HGP-Write could cost as much as $1 billion, according to Andrew Hessel who was interviewed by BuzzFeed news. Hessel is a distinguished researcher at San Francisco based software firm Autodesk and one of HGP-Write’s organizers. For its part, Autodesk has committed to $250,000 of the initial $100 million that the organizers think would be needed to kickstart the effort. “HGP-write is just the sort of potentially world-changing endeavor that Autodesk is proud to stand behind,” wrote Autodesk’s chief technology officer in a Medium blog post announcing the move.
Francis Collins, director of the NIH, confirmed that at this point there was no intention to fund a project like HGP-Write on the scale of the Human Genome Project. According to the New York Times:
Dr. Collins said in a statement that while N.I.H. was interested in encouraging advances in DNA synthesis, it “has not considered the time to be right for funding a large-scale production-oriented” project like the one being proposed.
He added that “whole-genome, whole-organism synthesis projects extend far beyond current scientific capabilities, and immediately raise numerous ethical and philosophical red flags.”
The ‘red flags’ have been brought up by other experts as well, most stridently by Drew Endy who posted the initial criticism of the project. Responding to questions from BuzzFeed news, he said “Boeke et al.’s current proposal should be broadly rejected and not now pursued.” In a statement reported by the New York Times, Endy and Zoloth said “Before launching into such a momentous project, with such enormous ethical and theological implications, a basic ethical question still needs to be asked — starting with whether and under what circumstances we should make such technologies real,” said a statement issued by Drew Endy, a bioengineer at Stanford, and Laurie Zoloth
Commenting to the Genetic Expert News Service, Megan Palmer, the William J. Perry Fellow in International Security, Center for International Security and Cooperation (CISAC) at Stanford University said “It’s admirable that the authors state a need for an early, ongoing and participatory approach to the societal aspects of their work. However, it’s not clear how such work will proceed. To use their own language – how they will go from observation to action?”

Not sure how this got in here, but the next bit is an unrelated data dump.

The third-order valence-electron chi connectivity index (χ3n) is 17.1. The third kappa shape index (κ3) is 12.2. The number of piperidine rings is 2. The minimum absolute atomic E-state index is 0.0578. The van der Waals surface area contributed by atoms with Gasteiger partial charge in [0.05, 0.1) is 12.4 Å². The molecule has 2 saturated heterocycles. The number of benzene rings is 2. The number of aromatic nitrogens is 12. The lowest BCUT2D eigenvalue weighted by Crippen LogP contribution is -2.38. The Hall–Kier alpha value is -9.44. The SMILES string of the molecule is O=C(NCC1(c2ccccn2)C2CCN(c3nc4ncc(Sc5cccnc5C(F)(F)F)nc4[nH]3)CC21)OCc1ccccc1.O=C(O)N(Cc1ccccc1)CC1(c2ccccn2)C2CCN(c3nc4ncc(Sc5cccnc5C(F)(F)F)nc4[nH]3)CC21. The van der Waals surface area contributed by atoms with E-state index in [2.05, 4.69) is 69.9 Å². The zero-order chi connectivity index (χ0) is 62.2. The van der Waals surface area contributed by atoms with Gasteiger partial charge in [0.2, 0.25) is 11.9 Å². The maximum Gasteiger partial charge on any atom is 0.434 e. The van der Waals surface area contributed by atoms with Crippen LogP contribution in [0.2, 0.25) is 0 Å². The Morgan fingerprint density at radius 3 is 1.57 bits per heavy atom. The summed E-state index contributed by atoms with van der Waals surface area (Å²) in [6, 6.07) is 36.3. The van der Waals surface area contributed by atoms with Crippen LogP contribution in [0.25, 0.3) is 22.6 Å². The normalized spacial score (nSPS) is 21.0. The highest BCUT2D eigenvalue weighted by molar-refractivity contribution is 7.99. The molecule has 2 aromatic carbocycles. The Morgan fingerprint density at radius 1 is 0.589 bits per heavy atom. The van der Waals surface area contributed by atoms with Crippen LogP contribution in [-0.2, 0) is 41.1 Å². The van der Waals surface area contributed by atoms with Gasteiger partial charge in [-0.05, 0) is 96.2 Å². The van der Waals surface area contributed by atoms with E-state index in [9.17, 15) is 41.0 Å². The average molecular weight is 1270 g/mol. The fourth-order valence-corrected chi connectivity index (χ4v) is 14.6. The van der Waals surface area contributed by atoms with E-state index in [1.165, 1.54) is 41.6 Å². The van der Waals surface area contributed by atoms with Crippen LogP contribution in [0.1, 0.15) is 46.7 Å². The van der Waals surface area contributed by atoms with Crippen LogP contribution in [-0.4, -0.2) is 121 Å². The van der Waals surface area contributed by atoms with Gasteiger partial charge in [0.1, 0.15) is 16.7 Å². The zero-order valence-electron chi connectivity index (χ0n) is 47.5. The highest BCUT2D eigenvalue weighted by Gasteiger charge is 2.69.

However, other scientists have pointed out that the project only aims to create cell lines, and is nowhere close to being able to create humans.
Paul Freemont, Co-Director of the Centre for Synthetic Biology and Innovation at Imperial College London and one of the meeting’s attendees said “It’s important to note that the human genome synthesis project, if started, will be implemented in a non-reproducing laboratory cell line.”
Sriram Kosuri, an assistant professor of Chemistry and Biochemistry at the University of California Los Angeles and a former member of George Church’s lab said in response to the earlier news about the closed-door meeting “my understanding is that there is no real technical ability nor desire to work on making genetically engineered humans, so I’m not sure what all the controversy is about.”
Despite the criticism, it remains that the project has some strong backing from some of the world’s leading experts and is likely to move forward, unless explicitly prohibited by a government regulator. It may be have been the best move to start the conversations early, given the contentious nature of the research and its global impact. Sharon Begley and Ike Swetlitz of STAT may have put it best in saying “the train has left the station.”
Arvind Suresh is a Science Media Liaison at the Genetic Expert News Service, a freelance science communicator and a former laboratory biologist. Follow him @suresh_arvind